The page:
SharedSmalltalk (was: A Question about Croquet's Philosophy...)

Robert Withers rwithers12 at
Sun Jan 12 02:45:52 UTC 2003

On Saturday, January 11, 2003, at 05:10 PM, Anthony Hannan wrote:

> Definitely, I only defined a capabilities-based object model for
> classes, and haven't implemented anything yet.  We could implement it 
> in
> your framework.  It looks like you are implementing the secure
> communications needed.  This is great.

yes, the secure comms is fairly non-controversial and useful, so it 
hasn't been a complete waste of time.  :)  The rest of it is 
potentially very controversial.  I do have a mixin redirector, that 
allows you to do meta-level behavior compositing.  It is an area I have 
barely explored and I hope an implementation, like metaclassTalk or 
traits, along with my redirectors and eventual sending, could 
complement each other.

> Eventually sending is cool too.  Although, it can be tricky when 
> methods
> have side effects.  For instances:
> 	"<xxx means eventual send of xxx"
> 	a <printOn: stream.
> 	b _ stream contents.
> If the eventual send of printOn: completes after "stream contents", b
> will be missing a's printString.  What is your stance on these delayed
> side-effect cases?

That's a good question.  It's really the heart of the matter, isn't it? 
   almost always (but not quite) the #contents will be evaluated before 
the #printOn:.  IMHO, implementing an implicit execution barrier not 
the best course of design, although I am ready to be convinced 
otherwise.  I think it will be too complex and restrictive, and prone 
to confusion.

Note that I do *not* use special syntax to cause an eventual send to 
occur.  I send messages to create controlled references, which send 
messages differently.   Send #eventualRef to any object to get into an 
eventual sending regime of your control flow.  there will be mechanisms 
to drop back into immediate sending regime.

This means that we allow this disco-ordination to occur.  I will assert 
that It is perfectly valid, since objects are asynchronous and shared, 
to have race conditions in reading and writing state.  While not 
non-trivial, transactions would probably be sufficient to provide 
rollbacks, should the unexpected happen.

I expect that with the power this mechanism offers, there are ways to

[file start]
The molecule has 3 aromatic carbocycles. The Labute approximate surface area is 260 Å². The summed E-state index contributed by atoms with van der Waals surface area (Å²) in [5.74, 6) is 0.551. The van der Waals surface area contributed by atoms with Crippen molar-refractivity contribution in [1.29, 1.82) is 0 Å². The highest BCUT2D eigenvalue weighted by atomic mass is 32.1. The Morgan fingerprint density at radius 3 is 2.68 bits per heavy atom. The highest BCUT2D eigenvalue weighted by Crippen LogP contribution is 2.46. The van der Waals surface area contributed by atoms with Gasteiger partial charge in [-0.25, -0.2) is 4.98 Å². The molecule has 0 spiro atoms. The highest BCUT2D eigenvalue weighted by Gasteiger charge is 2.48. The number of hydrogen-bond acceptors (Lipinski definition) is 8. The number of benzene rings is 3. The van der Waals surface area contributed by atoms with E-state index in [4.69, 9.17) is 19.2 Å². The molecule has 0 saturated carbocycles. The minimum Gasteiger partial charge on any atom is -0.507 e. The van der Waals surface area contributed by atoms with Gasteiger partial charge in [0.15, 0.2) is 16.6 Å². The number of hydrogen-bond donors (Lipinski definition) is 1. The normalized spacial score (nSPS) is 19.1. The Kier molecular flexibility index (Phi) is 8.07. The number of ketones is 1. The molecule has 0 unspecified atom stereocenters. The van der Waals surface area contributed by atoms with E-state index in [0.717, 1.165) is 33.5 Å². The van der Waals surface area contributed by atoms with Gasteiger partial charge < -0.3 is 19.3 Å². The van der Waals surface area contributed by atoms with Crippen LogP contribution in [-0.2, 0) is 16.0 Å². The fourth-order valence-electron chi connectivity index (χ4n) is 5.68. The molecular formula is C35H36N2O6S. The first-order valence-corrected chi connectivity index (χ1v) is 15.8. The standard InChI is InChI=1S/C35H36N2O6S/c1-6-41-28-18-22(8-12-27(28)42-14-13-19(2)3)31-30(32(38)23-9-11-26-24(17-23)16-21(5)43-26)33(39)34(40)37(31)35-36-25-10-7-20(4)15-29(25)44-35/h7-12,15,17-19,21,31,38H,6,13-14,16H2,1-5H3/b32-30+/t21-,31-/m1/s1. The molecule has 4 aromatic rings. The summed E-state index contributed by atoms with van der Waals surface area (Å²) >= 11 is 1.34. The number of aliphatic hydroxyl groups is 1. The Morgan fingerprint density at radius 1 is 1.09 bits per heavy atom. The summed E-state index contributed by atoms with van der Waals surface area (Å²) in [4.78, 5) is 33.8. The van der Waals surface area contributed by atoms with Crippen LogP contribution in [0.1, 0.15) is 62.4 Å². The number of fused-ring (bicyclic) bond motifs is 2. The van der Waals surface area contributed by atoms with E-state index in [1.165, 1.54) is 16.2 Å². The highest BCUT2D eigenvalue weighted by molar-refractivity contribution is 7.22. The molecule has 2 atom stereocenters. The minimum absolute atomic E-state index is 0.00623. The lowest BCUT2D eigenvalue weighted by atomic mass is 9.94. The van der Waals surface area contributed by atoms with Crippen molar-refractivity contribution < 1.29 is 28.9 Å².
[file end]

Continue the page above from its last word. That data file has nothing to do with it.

shoot yourself in the foot.  To provide means of explicit coordination, 
there are methods like #whenResolved:, #ifError: (which should be 
changed to #on:do:), and #delayFor:, which you can send to an reference 
(immediate or eventual, resolved or promised).  I think that something 
like Lex's #stabilize would provide a way for the calling script to 
block until promise resolution - or just send #immediateRef to any 
eventualRef; it would be symmetric.

Aside from one item, this mechanism is entirely behavior based.  From 
creating new controlled references, to invoking and coordinating the 
results, it is just message passing.  The one item that isn't is 
identity.  Being able to control identity in this environment is very 

It is ultimately an issue of transparency.  This framework is not going 
to provide a transparent distributed objects system.   My philosophy is 
this:  you, as a developer, should know what and how you are dealing 
with objects.  The what stays the same, a POLA (principle of least 
authority) reference to an object that has an identity and behaviors I 
can invoke.  The how of interaction can change, allowing different 
execution semantics.

these kinds of objects can do the unexpected.  they can change and be 
unreliable, like any system.  Network and system failures can prevent 
computations from completing.  Therefore, the concept of a broken 
reference is introduced.  Any reference can be "smashed", which will 
propagate the failure to the promises of subsequent invocations.


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